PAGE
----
The image shown below (Figure 2) depicts a slice from the CT scan of the brain of a 43-year-old female who developed decreased conscious state four days after surgical drainage of a C5-6 epidural abscess.
a) Discuss the CT scan findings. (20% marks)
b) Explain the mechanism by which this has occurred. (20% marks)
c) List your management plan. (20% marks)
CT scan- Axial noncontrast brain CT with pneumocephalus / trapped air in subdural and interhemispheric space bilaterally. Likely tension pneumocephalus based on interhemispheric widening, compression and peaking of the frontal lobes.
Dural tear provides a ball-valve mechanism for the potential route of air entry by the creation of a negative pressure which can draw air into and through the spinal canal, and hence into the cranial cavity through the foramen magnum, but does not allow air to exit. Hence, both a defect in the dura and reduction in intracranial pressure, caused by CSF leakage contribute to pneumocephalus formation.
This is pneumoencephaly, the image of which was stolen shamelessly from Eric Miller's Emergency Medical Minute (Podcast #93). Specifically, it is tension subdural pneumoencephaly, which can be identified by the "Mount Fuji" sign (S.Michel, 2004). Observe how the intracranial air is under pressure: the frontal lobes have been squished and separated, giving a twin peak appearance. The lateral ventricle is somewhat squashed-looking, which also suggests that there is increased intracranial pressure. And yes, that's clearly a contrast-enhanced study, even though the original CICM answer specifies a non-contrast CT. Any imaging for this complication was hellishly difficult to find.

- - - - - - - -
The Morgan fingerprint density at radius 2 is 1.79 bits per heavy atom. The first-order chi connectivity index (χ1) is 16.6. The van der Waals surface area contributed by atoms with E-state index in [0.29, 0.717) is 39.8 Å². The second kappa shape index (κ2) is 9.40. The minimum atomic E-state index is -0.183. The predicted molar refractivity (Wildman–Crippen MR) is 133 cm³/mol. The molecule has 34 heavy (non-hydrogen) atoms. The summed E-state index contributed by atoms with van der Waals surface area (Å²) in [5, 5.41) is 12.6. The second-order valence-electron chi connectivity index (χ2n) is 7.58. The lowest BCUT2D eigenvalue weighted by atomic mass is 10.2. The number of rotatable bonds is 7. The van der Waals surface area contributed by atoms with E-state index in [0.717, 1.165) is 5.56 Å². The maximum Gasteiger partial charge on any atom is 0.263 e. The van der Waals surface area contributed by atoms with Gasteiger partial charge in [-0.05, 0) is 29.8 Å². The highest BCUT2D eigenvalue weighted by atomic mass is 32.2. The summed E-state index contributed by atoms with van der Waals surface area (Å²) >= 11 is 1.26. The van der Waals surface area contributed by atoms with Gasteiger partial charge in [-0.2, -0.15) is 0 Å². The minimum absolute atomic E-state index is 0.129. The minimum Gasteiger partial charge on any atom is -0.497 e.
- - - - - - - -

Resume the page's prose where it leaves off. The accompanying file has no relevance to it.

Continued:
How did this happen? From the history, one would have to think that it is associated with the recent posterio spinal surgery. Indeed, the phenomenon is well known as the "inverted bottle effect". Lundsford et al described this in 1979. In essence, the drainage of CSF from the spine creates a negative intracranial pressure, which entrains air. " The mechanism for entry of air into the intracranial compartment is analogous to the entry of air into an inverted soda-pop bottle", the authors muse. "As the fluid pours out, air bubbles to the top of the container".
This does happen for real. Turgut et al (2007) report one one such case where suction on a lumbar wound resulted in excess entrainment of air into the subarachnoid space and cisterns.
In summary, these are the management options:
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